The Three Amigas

The 3 Amigas

Mom left when I was about 10. It was a good break, as far as breaks go — hardly ideal, but everyone was an adult about it, and there was no playing us against the other parent or any of that destructive stuff.

After a few years, my parents bought Commodore 64s for my brother and me — both parents did, so we didn’t have to go without a gaming computer no matter whose place we stayed at.

But, you see, it was all a trick. A dirty, lovely trick. The C64s weren’t the big deal; the Amigas were. See, our parents got us Amigas as well — again, both parents did — though they didn’t tell us about the Amigas until we’d shown them that we’d use the C64s properly (put disks away and all that great stuff). The C64s were like the tutorial; the Amigas were like the game.

The best part is that I got to use the Amigas heaps, no matter where we were, because my brother was more into the C64.

I liked to use apps on the Amiga, particularly ProTracker, a music program. I’d never been able to make computer music before, and it was scary and exciting and liberating and demeaning and hard — but more than anything it was an adventure. When I figured out how to sample (i.e. insert custom audio clips), well, that was it for me. I rarely left my room. I wrote more songs in my teens than I have since; I was hooked on creating.

Of course, gaming became something I did to wind down. It was still a major part of my life, but it wasn’t all about the gaming. Kind of like how these days the actual gaming itself is only one aspect of any gaming community.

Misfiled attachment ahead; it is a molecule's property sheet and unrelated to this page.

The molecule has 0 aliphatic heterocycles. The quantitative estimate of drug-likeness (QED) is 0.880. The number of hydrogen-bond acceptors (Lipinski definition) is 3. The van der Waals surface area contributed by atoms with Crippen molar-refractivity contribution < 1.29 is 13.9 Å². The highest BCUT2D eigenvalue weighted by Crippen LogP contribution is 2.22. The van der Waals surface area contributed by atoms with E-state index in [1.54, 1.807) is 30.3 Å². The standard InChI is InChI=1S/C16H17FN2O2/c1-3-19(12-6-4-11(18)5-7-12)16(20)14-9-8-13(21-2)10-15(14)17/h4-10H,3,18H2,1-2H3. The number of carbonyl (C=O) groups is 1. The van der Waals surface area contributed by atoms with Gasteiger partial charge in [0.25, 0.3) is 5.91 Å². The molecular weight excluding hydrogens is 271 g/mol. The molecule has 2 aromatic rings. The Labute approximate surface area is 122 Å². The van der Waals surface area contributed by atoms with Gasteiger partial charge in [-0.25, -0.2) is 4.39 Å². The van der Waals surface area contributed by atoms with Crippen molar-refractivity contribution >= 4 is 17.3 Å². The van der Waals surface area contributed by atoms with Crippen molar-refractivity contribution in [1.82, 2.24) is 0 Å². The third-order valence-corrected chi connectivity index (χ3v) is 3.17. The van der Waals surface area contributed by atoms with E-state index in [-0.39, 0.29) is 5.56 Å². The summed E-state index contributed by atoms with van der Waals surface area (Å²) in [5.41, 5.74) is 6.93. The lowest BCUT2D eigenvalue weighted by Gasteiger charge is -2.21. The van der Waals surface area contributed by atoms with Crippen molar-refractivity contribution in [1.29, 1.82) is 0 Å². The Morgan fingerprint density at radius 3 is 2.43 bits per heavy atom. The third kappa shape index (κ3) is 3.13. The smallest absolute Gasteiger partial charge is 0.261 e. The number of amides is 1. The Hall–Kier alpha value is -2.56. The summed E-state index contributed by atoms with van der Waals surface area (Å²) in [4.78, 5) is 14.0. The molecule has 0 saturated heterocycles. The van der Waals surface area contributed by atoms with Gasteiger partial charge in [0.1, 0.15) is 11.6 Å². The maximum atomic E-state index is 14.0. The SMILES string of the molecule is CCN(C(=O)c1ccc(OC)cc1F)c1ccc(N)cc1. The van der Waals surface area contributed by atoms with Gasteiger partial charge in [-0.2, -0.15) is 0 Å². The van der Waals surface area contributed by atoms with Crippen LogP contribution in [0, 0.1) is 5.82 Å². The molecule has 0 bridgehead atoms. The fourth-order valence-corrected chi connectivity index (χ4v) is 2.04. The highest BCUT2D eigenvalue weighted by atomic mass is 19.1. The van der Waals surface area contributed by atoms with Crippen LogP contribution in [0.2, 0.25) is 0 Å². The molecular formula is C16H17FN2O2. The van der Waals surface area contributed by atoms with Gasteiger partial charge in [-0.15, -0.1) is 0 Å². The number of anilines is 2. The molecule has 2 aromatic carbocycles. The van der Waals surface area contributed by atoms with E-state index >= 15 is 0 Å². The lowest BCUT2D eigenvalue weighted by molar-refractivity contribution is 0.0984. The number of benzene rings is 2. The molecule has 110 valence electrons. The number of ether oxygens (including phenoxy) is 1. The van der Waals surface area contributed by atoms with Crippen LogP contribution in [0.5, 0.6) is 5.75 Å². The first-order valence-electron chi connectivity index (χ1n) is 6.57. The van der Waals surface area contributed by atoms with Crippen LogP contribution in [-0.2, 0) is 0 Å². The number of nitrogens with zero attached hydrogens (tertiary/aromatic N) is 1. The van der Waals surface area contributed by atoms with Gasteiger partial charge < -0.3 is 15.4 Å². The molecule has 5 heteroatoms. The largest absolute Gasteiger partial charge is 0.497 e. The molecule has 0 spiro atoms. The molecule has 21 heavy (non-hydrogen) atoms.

If you were around at the time, you’re probably thinking to yourself: “I thought the Atari ST was supposed to be the one for music.” Well, the Atari ST had all the parts and industry support, but the Amiga was the one that could actually sample effectively, and it had a really good sound chip.

I’ve recorded some of my old Amiga stuff, and I’d like to share this one tune with you. This tune in particular was made from ripped samples from the theme for Bitmap Brothers’ game Magic Pockets, which I didn’t find out was actually “Doing the Do” by Betty Boo until years later.

This song is a great example of how easy it was for a 13-year-old kid to make music on the Amiga, and of the audio quality that the machine could put out. (The beatboxing apparently comes from a Beastie Boys song, but I’ve never been able to source it.) Not bad for only 4 tracks — 2 in each side of your stereo speaker, but I “fixed” that when editing the song.

My third Amiga, which I recently acquired, is sitting on my computer desk. I’m looking directly at it right now. I’ve plugged it in, and I’ve got all the disks ready. I just need to work up the courage to turn it on. What if it doesn’t work? What if none of my old disks (which I still have) work anymore? It’s been ages. What if it does work? What if I play my old music on it, and it sounds worse than I remember?

What if I play the games I loved as a boy and I hate them now? Even worse, what if I love them but can’t get into them because modern gaming is so different and this is how I find out I’m now a “moderner gamer,” whatever that means?

I guess there’s only one way to find out.

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5 years ago

There were so many great games for the Amiga. Killing Game Show, Sensible Soccer, Superfrog, Moonstone …

5 years ago

There were so many great games for the Amiga. Killing Game Show, Sensible Soccer, Superfrog, Moonstone …

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